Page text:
• An artist’s impression of 2MASS J2126. Image by University of Hertfordshire / Neil Cook (Supplied)Source: Supplied
A closer look at the motions of a small star and a misfit planet shows the two are linked by gravity - and can teach us about planets and stars alike.
Joshua Sokol

New Scientist
27 Jan 2016 - 4:24 PM  UPDATED 15 Feb 2016 - 5:04 PM

It was almost a missed connection. A red dwarf star and a loner giant planet share the same patch of sky, but no one had linked the two. Now a closer look at their motions suggests the planet isn’t so lonely – it just orbits its star at a larger orbital distance than we’ve ever seen before.

The small star, called TYC 9486, was first discovered in 2006, while its small neighbor 2MASS J2126 was spotted in 2008. In the years since their discovery, both objects have drifted in the same direction. That seemed suspicious to Niall Deacon of the University of Hertfordshire in Hatfield.

After taking new measurements of both objects, Deacon and his colleagues think they are travelling through space together. That would mean the two are tethered by gravity, with the planet orbiting a trillion kilometres away – 6900 times farther out from its small star than the Earth is from the sun. For perspective, the potential new “Planet Nine” proposed last week is at most 1200 times as far from the sun as Earth is.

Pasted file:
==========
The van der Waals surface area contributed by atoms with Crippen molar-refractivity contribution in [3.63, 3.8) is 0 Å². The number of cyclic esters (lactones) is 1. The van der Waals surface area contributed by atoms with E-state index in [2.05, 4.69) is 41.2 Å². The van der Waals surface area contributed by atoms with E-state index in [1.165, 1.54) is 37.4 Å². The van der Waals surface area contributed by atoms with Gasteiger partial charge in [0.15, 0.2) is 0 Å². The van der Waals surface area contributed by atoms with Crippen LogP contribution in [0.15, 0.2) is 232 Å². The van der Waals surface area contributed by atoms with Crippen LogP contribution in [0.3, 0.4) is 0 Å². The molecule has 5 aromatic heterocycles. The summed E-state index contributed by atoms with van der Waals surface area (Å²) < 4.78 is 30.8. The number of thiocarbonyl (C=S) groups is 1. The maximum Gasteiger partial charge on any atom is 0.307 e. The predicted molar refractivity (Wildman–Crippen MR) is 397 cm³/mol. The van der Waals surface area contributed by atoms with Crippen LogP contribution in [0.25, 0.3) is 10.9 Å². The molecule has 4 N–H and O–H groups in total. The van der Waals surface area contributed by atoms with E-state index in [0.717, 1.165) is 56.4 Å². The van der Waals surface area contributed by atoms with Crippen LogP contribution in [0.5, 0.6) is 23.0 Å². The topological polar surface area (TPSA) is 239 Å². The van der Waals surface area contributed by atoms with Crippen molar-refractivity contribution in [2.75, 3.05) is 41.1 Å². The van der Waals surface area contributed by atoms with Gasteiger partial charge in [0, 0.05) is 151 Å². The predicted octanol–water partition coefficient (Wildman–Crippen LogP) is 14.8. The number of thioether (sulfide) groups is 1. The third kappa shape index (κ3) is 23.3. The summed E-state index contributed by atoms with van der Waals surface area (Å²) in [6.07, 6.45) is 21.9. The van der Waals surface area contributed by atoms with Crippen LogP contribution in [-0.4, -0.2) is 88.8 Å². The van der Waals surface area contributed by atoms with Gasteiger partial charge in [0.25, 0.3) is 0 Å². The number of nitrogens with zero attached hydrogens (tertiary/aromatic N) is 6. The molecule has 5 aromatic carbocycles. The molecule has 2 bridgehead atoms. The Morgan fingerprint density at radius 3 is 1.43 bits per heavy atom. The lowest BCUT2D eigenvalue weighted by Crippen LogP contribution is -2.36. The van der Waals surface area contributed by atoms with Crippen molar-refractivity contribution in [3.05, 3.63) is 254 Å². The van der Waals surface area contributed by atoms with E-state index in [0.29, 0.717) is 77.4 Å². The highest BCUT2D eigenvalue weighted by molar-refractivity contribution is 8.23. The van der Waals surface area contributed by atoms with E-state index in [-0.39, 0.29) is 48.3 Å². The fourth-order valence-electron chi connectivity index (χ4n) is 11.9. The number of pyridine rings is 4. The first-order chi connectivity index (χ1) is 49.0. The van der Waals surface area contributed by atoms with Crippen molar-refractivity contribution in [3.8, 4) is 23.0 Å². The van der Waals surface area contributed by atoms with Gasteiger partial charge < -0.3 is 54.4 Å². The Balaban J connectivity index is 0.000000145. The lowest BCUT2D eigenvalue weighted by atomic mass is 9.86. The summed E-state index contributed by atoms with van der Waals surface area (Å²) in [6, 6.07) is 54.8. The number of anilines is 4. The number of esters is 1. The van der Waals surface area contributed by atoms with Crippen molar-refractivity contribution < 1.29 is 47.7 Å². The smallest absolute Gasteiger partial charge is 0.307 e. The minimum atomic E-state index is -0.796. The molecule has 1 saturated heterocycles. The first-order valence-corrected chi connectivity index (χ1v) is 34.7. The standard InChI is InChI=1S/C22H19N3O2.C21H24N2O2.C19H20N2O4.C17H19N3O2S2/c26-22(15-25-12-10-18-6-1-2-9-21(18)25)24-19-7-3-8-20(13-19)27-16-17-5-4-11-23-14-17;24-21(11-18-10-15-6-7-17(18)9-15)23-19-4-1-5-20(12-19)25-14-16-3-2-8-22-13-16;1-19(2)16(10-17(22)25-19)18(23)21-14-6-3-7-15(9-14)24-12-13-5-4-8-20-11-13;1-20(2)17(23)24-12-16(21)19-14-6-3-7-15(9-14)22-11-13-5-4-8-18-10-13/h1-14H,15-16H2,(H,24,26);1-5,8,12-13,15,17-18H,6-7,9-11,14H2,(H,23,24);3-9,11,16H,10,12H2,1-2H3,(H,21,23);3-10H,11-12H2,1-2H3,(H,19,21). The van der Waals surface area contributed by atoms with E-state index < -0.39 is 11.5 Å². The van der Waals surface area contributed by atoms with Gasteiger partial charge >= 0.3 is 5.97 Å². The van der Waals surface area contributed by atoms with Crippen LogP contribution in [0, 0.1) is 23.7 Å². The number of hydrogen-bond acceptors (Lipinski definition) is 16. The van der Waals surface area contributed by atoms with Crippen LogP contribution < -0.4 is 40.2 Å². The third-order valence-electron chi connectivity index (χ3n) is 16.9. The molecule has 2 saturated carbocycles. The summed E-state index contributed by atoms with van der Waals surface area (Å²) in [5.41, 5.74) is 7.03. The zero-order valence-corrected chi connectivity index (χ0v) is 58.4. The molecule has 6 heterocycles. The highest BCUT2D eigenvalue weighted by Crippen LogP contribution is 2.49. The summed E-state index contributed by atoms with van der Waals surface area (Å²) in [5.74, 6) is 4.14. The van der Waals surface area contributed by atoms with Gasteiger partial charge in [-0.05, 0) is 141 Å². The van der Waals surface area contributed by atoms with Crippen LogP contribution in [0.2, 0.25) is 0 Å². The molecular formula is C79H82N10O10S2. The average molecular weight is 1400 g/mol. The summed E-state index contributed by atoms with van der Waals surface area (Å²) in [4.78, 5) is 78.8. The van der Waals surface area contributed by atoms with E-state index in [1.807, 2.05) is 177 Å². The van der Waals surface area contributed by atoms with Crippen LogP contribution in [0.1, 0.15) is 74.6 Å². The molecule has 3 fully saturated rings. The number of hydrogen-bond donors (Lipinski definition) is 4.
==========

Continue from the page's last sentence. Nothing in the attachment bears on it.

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The team estimates that 2MASS J2126 is roughly a dozen times heavier than Jupiter. That puts it on the edge between brown dwarfs – failed stars, too small to burn hydrogen – and the very biggest planets. “It’s not me saying yes, this a hundred percent definitely a planet,” Deacon says. “These things are a little fuzzy sometimes.”

But as a planet-brown dwarf hybrid, J2126 and its host star may have a lot to teach us, says Jonathan Gagné at the Carnegie Institute in Washington, DC. In previous work , Gagné had argued that J2126 belonged with a different group of stars, but he says that the new observations have convinced him that TYC 9486 is its closest kin.

The pair may reveal things about planets and brown dwarfs that neither could alone, Gagné says. J2126 is far enough from its star that its own brightness isn’t overwhelmed by starlight. But since they are linked, we know the overgrown planet probably formed at the same time as the star.

“This gravitational linking gives us the liberty to translate what we measure from one object to the other object,” he says. “I think it’s going to be one of these important benchmark systems in the future.”

Journal reference: Monthly Notices of the Royal Astronomical Societyin press.

From SBS News
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